UN summit: Cameron to discuss reviving Syrian peace process with Iranian president
Cameron and Rouhani are due to conduct talks at a United Nations summit in New York on Tuesday, with Cameron keen to bolster regional support for a diplomatic solution to Syria’s conflict.
Tehran brokered a deal with six global powers in July aimed at stripping back its nuclear program, and reopened its British embassy in August. The PM’s decision to involve Tehran in the peace talks was likely sparked by this thawing of relations between Iran and the West.
A road to peace?
In recent years, Iran has been a strategic ally of Syrian President Bashar Assad. However, Cameron has repeatedly criticized the Syrian president’s atrocities against the people of his country.
On Sunday, the PM accused Assad of “butchering his own people” and acting as “one of the great recruiting sergeants” for Islamic State (formerly ISIS/ISIL).
“He can’t play a part in the future of Syria and that position hasn’t changed,” Cameron said.
“Obviously conversations about how we bring about transition are very important and that’s what we need to see greater emphasis on.”
Asked if Assad should be charged for war crimes at the ICC, the PM added: “People who break international law should be subject to international law.”
Despite his outward opposition to Assad, Cameron is expected to back the Syrian president’s involvement in a transitional government. However, he has previously insisted Assad should not form part of Syria’s government in the long-term.
While Cameron had hoped to win support from Labour MPs to extend UK military airstrikes against ISIS from Iraq into Syria, veteran anti-war campaigner Jeremy Corbyn’s victory as Labour leader has cast doubt over this aim.
Labour is calling upon the government to secure a UN Security Council resolution that demands effective action to bring an end to the threat from IS, and the creation of buffer zones in Syria to offer shelter to refugees who have been forced to flee their homes.
The party is also calling for increased humanitarian aid for Syrian refugees who have fled to nearby states, along with a largescale effort, involving Russia, Iran, the Gulf States, the US and the EU, to carve out a post-war plan for Syria.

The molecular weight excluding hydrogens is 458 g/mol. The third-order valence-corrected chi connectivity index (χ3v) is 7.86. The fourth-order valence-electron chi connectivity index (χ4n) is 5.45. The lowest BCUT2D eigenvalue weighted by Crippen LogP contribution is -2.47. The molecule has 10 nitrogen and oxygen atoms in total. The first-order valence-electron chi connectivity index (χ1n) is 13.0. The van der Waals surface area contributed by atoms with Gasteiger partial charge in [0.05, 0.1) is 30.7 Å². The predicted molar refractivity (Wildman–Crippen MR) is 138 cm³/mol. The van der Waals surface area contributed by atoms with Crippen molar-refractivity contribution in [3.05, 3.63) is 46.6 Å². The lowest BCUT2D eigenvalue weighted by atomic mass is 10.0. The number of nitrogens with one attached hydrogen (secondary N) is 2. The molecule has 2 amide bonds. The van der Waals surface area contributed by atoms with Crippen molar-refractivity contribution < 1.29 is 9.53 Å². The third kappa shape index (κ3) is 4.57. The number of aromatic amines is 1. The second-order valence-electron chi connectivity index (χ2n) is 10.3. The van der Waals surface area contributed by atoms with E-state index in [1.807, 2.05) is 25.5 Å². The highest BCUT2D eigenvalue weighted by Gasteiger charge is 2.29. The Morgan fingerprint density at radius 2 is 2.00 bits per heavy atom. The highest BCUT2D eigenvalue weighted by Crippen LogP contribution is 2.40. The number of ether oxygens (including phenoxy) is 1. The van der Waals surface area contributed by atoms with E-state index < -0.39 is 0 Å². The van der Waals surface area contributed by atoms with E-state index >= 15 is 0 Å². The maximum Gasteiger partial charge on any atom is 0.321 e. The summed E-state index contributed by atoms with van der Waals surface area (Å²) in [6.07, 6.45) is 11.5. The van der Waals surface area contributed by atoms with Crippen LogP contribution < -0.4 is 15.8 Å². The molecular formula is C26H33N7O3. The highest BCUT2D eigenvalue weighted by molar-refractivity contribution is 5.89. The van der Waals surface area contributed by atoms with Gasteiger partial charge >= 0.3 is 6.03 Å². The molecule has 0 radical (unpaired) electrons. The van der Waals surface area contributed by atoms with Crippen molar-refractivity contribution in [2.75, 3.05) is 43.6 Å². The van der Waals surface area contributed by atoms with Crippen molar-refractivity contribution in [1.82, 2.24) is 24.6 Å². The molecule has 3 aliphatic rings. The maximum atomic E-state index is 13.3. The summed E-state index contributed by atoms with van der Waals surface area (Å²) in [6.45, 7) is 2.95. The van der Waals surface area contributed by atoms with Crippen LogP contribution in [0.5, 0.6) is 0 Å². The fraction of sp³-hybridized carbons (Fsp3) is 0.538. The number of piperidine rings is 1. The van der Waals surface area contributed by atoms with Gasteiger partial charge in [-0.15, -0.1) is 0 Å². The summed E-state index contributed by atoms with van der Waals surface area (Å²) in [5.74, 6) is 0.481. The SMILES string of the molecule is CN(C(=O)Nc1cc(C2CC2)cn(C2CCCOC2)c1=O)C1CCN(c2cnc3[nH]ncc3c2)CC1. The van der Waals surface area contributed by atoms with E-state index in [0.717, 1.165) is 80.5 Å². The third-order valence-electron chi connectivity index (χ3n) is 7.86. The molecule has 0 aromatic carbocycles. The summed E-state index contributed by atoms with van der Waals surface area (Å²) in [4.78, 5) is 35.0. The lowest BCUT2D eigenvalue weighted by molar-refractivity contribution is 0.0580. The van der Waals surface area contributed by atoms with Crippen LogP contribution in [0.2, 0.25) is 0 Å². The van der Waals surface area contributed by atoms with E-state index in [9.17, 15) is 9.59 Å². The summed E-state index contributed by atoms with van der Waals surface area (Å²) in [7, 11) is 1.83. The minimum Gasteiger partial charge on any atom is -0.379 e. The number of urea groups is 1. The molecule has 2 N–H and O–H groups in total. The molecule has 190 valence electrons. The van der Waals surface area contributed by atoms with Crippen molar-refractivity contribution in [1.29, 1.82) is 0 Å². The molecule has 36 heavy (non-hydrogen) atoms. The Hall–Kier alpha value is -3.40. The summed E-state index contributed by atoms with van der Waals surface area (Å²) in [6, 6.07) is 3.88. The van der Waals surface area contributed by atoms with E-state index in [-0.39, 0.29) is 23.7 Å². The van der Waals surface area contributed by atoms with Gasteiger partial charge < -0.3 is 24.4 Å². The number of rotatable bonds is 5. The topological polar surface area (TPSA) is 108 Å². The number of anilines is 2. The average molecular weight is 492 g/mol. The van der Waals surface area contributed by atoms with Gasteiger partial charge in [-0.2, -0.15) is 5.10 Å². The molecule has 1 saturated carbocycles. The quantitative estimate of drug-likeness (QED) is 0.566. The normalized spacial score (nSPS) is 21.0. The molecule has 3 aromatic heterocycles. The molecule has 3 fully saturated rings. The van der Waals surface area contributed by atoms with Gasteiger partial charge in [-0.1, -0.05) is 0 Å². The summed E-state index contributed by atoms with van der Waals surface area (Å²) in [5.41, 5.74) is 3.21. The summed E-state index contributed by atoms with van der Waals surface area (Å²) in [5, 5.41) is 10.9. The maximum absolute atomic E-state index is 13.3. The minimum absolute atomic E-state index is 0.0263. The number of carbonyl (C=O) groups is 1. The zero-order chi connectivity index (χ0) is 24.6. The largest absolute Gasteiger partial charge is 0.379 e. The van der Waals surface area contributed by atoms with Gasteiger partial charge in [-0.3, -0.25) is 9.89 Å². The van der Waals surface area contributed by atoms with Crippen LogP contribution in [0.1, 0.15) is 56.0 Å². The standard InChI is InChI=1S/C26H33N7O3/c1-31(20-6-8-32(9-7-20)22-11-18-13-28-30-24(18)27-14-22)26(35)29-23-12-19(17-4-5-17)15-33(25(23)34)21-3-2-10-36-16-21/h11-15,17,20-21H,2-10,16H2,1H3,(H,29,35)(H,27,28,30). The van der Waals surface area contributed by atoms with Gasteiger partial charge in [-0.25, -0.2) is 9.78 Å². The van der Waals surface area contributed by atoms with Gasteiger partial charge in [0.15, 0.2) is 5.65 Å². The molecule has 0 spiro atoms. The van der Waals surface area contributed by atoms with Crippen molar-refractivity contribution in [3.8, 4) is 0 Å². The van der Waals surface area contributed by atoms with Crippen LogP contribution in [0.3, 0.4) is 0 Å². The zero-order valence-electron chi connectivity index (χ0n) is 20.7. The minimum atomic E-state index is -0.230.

Speaking at Labour’s annual conference on Monday, Shadow Foreign Secretary Hilary Benn did not rule out backing airstrikes on Syria. However, he argued such action must form part of a broader objective of bringing about peace there.
“There’s been a lot of talk about airstrikes but to bring peace, stability and security to Syria we need a much broader, more comprehensive plan than just trying to deal with ISIL,” he said.
“This will require political, diplomatic and humanitarian will too.”
Cameron will attend several sessions at the UN conference, but will not join Rouhani, US President Barack Obama, Russian President Vladimir Putin and Chinese President Xi Jinping in offering a keynote speech.
Benn condemned the PM’s decision to dodge the speech, saying Cameron should be staying on to secure a broad-ranging UN Security Council Resolution to address the crisis in Syria.
David Cameron: Assad has to go – video - Speaking before a meeting of the UN general assembly in New York, David C... http://t.co/faINspH5HA— enterprisetweet (@enterprisedaily) September 28, 2015
Echoing Benn, Corbyn also sharply criticized the PM’s decision to opt out of the speech.
“The situation in Syria is desperate with half the population displaced from their homes and 200,000 dead. Hilary and I are at one in agreeing that what matters now is a broad and comprehensive plan as the foundation for a political solution to the conflict and a new United Nations Security Council resolution,” he said.
“That’s why it is so disappointing that David Cameron isn’t showing leadership and unlike other world leaders won’t be speaking at the UN this week.”